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Home > Books > Bows and Arrows for Boys > Making the Arrow
Chapter III

Making the Arrow

Part 1 of 4

Making a bow is comparatively simple when compared with the making of arrows. Perhaps this is a rather discouraging statement to make at this time, but it is a generally conceded fact among archers that arrows are more difficult to make than bows. Yet boys have made arrows that aided them perfectly in winning places in Scout tourna­ments. To make good arrows, one must have good material to begin with, then be patient and careful in working this material into final form.

The best material for arrows comes from Norway—a fine-grained, stiff pine, that is used by the best English arrow makers for target arrows. In America, good pine, fir, and Port Oxford cedar will make excellent arrows in the hands of expert workmen. For a beginner, a 5/16-inch birch dowel is the proper material to use. Birch is slightly heavier than pine, but will shoot well and stand much harder usage than the latter. Dr. Dolman, of Oakland, California, shoots one of the best scores on the Pacific coast with a set of birch target shafts that he made himself.

Each person should have at least eight target arrows with which to begin. Select these eight shafts for straightness of grain and stiffness. The grain should run the full length of the shaft; this can be readily discovered by looking closely at the edge grain of the shaft. Next, test the shaft for stiffness, or "spine," as it is called by archers. To do this, hold the shaft in the left hand extending between the first two fingers and thumb, and over the heel of the hand; with the right hand, bend it carefully over the heel of the left hand and see whether or not the shaft quickly regains its original straight condition.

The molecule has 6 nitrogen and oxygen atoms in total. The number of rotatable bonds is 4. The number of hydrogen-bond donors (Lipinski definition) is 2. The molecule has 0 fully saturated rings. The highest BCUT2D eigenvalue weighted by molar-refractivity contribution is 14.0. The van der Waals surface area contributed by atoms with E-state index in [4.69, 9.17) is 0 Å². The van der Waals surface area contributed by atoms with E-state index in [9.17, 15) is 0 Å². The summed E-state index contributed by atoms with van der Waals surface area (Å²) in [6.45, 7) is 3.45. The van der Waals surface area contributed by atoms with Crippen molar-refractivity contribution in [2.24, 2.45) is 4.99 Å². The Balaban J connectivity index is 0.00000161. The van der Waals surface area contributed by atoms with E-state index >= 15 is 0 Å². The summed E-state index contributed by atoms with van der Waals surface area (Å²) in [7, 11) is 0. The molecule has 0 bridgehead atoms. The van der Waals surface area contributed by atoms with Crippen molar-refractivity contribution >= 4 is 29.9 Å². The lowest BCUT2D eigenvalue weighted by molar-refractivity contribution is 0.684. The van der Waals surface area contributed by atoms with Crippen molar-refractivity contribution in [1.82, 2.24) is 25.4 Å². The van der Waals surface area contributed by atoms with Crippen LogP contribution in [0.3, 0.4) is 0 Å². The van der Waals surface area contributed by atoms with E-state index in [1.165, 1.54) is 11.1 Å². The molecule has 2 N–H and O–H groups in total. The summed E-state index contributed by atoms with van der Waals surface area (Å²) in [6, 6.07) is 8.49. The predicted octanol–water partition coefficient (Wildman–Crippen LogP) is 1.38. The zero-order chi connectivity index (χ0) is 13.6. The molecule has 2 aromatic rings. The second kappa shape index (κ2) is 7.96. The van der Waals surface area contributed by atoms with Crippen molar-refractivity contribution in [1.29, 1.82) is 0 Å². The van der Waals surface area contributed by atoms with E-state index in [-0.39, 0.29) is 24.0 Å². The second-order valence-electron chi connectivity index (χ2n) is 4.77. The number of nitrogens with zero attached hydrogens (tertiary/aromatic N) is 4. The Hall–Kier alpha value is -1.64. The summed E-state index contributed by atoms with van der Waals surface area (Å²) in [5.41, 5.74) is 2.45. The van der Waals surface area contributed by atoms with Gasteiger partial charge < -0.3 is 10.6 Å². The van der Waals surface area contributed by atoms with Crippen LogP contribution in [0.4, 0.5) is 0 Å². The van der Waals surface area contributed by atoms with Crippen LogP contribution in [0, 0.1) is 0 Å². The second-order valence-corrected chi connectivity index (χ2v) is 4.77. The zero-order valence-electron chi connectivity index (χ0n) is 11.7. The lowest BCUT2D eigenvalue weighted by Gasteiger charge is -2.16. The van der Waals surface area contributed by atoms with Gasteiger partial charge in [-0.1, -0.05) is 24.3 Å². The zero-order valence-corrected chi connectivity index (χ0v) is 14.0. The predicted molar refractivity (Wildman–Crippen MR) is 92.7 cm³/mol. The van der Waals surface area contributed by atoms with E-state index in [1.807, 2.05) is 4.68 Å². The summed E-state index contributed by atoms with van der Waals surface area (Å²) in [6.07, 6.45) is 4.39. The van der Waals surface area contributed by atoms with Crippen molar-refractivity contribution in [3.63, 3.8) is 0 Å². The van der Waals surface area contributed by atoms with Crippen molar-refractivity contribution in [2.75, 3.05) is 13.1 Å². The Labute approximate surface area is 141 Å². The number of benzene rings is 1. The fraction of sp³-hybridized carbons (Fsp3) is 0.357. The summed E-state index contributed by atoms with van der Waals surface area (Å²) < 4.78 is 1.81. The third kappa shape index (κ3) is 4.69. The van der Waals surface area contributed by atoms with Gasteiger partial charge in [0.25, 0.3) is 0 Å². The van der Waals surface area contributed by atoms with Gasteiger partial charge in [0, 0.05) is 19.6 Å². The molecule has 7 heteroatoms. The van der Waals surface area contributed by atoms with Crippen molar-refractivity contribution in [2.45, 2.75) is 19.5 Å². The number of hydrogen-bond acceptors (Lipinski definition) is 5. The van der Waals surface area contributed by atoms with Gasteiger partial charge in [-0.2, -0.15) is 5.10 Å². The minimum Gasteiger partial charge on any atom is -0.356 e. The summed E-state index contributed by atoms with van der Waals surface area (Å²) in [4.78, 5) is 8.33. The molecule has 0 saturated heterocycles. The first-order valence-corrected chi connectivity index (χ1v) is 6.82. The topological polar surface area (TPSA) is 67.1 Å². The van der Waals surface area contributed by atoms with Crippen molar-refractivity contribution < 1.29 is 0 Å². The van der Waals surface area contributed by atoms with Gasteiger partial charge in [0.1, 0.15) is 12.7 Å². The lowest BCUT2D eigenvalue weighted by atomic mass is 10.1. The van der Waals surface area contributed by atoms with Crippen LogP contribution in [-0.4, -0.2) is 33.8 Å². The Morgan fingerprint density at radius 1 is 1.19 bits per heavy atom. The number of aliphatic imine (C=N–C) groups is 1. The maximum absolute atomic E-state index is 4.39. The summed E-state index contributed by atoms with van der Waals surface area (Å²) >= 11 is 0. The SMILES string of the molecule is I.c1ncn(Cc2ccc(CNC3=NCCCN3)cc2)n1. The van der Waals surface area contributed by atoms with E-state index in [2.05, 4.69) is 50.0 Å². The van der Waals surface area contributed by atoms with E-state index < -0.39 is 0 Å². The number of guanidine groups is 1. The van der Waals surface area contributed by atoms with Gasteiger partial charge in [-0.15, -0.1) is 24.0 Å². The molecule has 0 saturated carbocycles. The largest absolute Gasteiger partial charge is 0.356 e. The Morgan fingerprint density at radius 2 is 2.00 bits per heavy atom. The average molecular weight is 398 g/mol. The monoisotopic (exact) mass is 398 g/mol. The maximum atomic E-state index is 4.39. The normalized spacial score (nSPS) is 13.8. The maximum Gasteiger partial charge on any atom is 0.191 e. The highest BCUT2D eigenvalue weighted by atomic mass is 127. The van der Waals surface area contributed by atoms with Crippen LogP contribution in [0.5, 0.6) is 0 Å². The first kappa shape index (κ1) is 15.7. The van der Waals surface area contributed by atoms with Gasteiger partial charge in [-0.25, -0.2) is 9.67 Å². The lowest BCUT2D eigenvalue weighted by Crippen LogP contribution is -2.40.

The reason for this particular method is to keep from putting the shaft to a sharp pressure, an unnecessary risk, since even a good shaft may break under such treatment. On completing the selection of these eight shafts, sand them well, first using coarse, and then fine, sand­paper to complete the process.

Next, give these shafts a thin coat of shellac or varnish to keep them clean while going through the succeeding operations. This coat of var­nish or shellac should be sanded down when dry.

The points used for target arrows are 35-caliber bullet jackets that are just 5/16-inch outside diameter. Fit these on now, before cutting the shafts to finished length, as one usually uses more or less than 1 inch of the shaft for this fitting. Use a pencil sharpener to get a point on the shaft, and then work down the shoulder to fit snugly into the bullet jacket. A tight fit is desirable up to the point of the bullet jacket, as a poor or loose fit will cause the joint of the arrow to break off when it strikes any hard object while shooting.

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